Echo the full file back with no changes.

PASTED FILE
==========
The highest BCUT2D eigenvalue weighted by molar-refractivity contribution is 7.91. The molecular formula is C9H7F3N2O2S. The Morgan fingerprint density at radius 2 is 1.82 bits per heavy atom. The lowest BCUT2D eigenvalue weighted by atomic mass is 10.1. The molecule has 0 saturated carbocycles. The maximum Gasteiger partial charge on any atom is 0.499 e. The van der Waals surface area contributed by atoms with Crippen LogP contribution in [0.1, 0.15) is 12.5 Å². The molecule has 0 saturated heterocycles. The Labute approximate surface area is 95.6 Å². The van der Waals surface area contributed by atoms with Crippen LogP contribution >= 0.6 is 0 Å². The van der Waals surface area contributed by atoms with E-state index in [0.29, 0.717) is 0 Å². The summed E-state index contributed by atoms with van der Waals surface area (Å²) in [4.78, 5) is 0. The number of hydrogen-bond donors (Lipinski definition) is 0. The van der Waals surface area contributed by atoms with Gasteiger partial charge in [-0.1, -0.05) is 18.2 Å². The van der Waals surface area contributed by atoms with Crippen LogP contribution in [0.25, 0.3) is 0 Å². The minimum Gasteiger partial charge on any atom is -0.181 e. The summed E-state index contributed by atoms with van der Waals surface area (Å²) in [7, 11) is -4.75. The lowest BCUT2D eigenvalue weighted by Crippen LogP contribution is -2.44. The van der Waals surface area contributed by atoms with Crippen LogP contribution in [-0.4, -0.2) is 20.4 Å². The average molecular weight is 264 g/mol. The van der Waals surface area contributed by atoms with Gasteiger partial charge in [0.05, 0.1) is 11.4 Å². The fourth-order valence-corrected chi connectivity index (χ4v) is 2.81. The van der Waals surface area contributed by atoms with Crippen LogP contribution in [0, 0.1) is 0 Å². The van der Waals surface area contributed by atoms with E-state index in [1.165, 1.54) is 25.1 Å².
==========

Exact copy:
The highest BCUT2D eigenvalue weighted by molar-refractivity contribution is 7.91. The molecular formula is C9H7F3N2O2S. The Morgan fingerprint density at radius 2 is 1.82 bits per heavy atom. The lowest BCUT2D eigenvalue weighted by atomic mass is 10.1. The molecule has 0 saturated carbocycles. The maximum Gasteiger partial charge on any atom is 0.499 e. The van der Waals surface area contributed by atoms with Crippen LogP contribution in [0.1, 0.15) is 12.5 Å². The molecule has 0 saturated heterocycles. The Labute approximate surface area is 95.6 Å². The van der Waals surface area contributed by atoms with Crippen LogP contribution >= 0.6 is 0 Å². The van der Waals surface area contributed by atoms with E-state index in [0.29, 0.717) is 0 Å². The summed E-state index contributed by atoms with van der Waals surface area (Å²) in [4.78, 5) is 0. The number of hydrogen-bond donors (Lipinski definition) is 0. The van der Waals surface area contributed by atoms with Gasteiger partial charge in [-0.1, -0.05) is 18.2 Å². The van der Waals surface area contributed by atoms with Crippen LogP contribution in [0.25, 0.3) is 0 Å². The minimum Gasteiger partial charge on any atom is -0.181 e. The summed E-state index contributed by atoms with van der Waals surface area (Å²) in [7, 11) is -4.75. The lowest BCUT2D eigenvalue weighted by Crippen LogP contribution is -2.44. The van der Waals surface area contributed by atoms with Crippen LogP contribution in [-0.4, -0.2) is 20.4 Å². The average molecular weight is 264 g/mol. The van der Waals surface area contributed by atoms with Gasteiger partial charge in [0.05, 0.1) is 11.4 Å². The fourth-order valence-corrected chi connectivity index (χ4v) is 2.81. The van der Waals surface area contributed by atoms with Crippen LogP contribution in [0, 0.1) is 0 Å². The van der Waals surface area contributed by atoms with E-state index in [1.165, 1.54) is 25.1 Å².